Polymeric delivery of inhibitors of smooth muscle cell proliferation
Cleek, Robert L.
Doctor of Philosophy
Restenosis, currently estimated to occur in 30-50% of dilated lesions, continues to be a major limitation to the success of current interventional cardiovascular procedures. Presently, no established therapy prevents or ameliorates this complication. We propose an alternate method for reducing the rate of restenosis that utilizes localized delivery of inhibitors of smooth muscle cell (SMC) growth to injured arteries. SMCs were targeted because they are recognized as the major proliferative component of the stenotic lesion. The work in this thesis was specifically aimed at creating a biodegradable implantable microparticle delivery system, which when loaded with inhibitors of SMC growth, could be used to reduce the lesion. The effect of controlled delivery of two novel therapeutic compounds from this microparticle system on SMC growth was included in this investigation. A method was developed to fabricate poly(DL-lactic-co-glycolic acid)/poly(ethylene glycol) (PLGA/PEG) blend microparticles that involves a double-emulsion-solvent-extraction technique to investigate the effect of polymer blend ratio on release kinetics. Two model drugs (FITC-IgG and FITC-dextran) were entrapped using this technique with high efficiency. In vitro release studies showed that the initial burst effect was dependent on the PLGA/PEG blend ratio. Moreover, the release rate increased in direct relation to PEG content. A linear release profile was obtained for microparticles loaded with FITC-IgG for initial PEG weight fractions up to 5 wt%, and a biphasic release profile was obtained for FITC-dextran loaded microparticles with rates dependent on the PEG content. These results demonstrate the feasibility of modulating the release profile of entrapped drug compounds from biodegradable microparticles by adjusting the PLGA/PEG blend ratio. Tenascin, a large extracellular matrix glycoprotein, is thought to play an important role in SMC growth. Hence, we proceeded to investigate the inhibition of SMC proliferation and migration in vitro by an antisense (AS) oligodeoxynucleotide (ODN) targeted to the tenascin mRNA and released from PLGA/PEG blend microparticles. Release of AS-ODN was characterized by a small initial burst effect followed by a period of controlled release. SMC proliferation studies exhibited dose dependent growth inhibition with AS-ODN loaded microparticles. Microparticles loaded with scrambled (SC) ODN showed less growth inhibition than AS-ODN. Moreover, only the AS-ODN loaded microparticles inhibited migration. These results demonstrate the feasibility of entrapping an AS-ODN to rat tenascin into PLGA/PEG microparticles for controlled delivery to inhibit SMC proliferation and migration. Basic fibroblast growth factor (bFGF) is a potent mitogen for SMCs and is believed to play a key role in neointimal formation. Consequently, we fabricated PLGA/PEG blend microparticles loaded with an antibody (Ab) against bFGF, and determined the effect of the Ab-bFGF released on smooth muscle cell proliferation in vitro. This work demonstrated the feasibility of entrapping an Ab-bFGF into PLGA/PEG microparticles for controlled delivery to inhibit bFGF stimulated SMC proliferation. Lastly, preliminary in vivo studies demonstrated that PLGA/PEG microparticles can be implanted and immobilized adventitially in the rat carotid artery. (Abstract shortened by UMI.)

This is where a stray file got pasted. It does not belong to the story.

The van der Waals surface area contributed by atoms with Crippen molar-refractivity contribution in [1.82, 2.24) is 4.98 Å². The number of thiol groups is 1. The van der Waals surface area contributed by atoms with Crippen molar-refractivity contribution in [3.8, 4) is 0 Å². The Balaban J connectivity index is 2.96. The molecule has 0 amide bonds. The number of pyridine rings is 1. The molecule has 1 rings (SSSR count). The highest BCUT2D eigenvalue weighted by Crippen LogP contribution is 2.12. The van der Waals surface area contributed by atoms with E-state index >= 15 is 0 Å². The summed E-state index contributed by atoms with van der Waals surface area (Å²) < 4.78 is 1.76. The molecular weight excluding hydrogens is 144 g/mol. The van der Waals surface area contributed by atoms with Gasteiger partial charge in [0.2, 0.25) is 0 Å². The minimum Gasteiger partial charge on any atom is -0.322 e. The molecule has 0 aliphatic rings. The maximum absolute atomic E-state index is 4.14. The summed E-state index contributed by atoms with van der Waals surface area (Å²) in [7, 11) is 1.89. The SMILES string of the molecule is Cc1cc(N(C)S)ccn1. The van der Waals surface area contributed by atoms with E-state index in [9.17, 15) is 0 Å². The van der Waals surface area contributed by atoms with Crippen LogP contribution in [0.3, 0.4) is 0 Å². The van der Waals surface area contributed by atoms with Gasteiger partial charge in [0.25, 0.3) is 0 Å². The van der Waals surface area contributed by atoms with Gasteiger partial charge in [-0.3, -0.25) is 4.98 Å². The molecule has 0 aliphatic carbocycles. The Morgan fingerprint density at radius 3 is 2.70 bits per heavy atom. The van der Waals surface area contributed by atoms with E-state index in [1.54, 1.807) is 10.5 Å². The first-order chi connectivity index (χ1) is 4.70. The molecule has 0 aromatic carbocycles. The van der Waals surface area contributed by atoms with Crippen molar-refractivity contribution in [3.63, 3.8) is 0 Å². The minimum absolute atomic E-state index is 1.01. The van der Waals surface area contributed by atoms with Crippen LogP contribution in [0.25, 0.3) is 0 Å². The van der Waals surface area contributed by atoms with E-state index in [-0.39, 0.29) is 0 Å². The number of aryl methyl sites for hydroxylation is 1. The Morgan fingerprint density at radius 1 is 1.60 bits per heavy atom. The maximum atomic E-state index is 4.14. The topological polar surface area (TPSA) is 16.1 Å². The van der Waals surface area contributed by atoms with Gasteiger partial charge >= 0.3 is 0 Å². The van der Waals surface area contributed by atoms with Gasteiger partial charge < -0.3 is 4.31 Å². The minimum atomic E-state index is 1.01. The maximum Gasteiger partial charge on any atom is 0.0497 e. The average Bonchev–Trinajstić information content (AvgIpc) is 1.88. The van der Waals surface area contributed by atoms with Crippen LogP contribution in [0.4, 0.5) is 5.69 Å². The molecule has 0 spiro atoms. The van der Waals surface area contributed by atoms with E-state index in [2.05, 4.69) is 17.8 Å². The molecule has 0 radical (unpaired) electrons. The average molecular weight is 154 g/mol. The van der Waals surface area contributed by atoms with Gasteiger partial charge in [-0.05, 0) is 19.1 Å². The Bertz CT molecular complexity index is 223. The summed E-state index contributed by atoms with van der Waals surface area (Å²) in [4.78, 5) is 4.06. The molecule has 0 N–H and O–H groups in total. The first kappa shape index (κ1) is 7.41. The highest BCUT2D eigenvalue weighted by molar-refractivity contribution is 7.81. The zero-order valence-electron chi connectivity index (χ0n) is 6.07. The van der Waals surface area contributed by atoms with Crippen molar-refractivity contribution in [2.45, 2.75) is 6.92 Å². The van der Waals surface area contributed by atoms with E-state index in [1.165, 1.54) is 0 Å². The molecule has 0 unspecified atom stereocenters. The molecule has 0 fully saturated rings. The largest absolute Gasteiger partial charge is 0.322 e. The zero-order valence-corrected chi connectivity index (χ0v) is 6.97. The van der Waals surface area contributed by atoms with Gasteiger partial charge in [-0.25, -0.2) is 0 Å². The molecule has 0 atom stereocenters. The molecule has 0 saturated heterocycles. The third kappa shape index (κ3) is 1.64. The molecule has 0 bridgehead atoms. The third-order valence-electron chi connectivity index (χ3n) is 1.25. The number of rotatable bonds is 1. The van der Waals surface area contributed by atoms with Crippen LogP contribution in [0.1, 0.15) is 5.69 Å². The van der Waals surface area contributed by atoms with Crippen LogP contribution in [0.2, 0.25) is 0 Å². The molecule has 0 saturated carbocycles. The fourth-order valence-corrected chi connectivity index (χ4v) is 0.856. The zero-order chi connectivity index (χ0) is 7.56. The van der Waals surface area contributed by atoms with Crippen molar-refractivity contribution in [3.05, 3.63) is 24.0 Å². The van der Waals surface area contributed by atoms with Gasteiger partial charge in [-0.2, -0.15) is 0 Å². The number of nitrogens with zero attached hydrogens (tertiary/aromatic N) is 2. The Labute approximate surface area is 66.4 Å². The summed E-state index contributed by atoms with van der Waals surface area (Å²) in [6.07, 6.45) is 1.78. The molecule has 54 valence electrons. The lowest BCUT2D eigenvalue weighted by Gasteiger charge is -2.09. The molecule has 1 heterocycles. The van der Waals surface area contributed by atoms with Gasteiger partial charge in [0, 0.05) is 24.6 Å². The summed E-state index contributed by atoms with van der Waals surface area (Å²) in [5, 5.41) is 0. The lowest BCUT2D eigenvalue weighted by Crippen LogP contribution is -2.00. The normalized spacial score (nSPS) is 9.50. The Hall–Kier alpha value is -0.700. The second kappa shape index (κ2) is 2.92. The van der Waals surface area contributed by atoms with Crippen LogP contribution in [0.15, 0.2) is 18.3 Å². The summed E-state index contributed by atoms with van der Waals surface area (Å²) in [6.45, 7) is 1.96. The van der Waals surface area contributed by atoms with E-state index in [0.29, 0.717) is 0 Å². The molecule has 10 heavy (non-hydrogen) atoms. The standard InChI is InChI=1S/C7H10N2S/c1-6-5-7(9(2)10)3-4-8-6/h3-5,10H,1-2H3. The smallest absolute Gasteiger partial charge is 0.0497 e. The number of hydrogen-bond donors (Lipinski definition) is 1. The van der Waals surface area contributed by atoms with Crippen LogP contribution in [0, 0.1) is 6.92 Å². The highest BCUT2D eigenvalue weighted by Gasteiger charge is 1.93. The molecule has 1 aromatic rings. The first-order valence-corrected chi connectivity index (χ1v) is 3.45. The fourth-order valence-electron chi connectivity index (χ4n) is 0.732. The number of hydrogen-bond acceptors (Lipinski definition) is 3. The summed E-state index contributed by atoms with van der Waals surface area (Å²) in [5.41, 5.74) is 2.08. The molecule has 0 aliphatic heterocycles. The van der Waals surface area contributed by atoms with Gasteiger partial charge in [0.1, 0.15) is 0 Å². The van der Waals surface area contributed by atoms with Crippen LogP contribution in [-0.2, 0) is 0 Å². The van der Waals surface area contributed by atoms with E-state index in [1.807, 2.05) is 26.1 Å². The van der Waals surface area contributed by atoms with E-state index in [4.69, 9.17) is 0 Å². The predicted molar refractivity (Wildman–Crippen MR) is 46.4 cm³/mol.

Cell biology; Biomedical engineering; Chemical engineering; Pharmaceutical sciences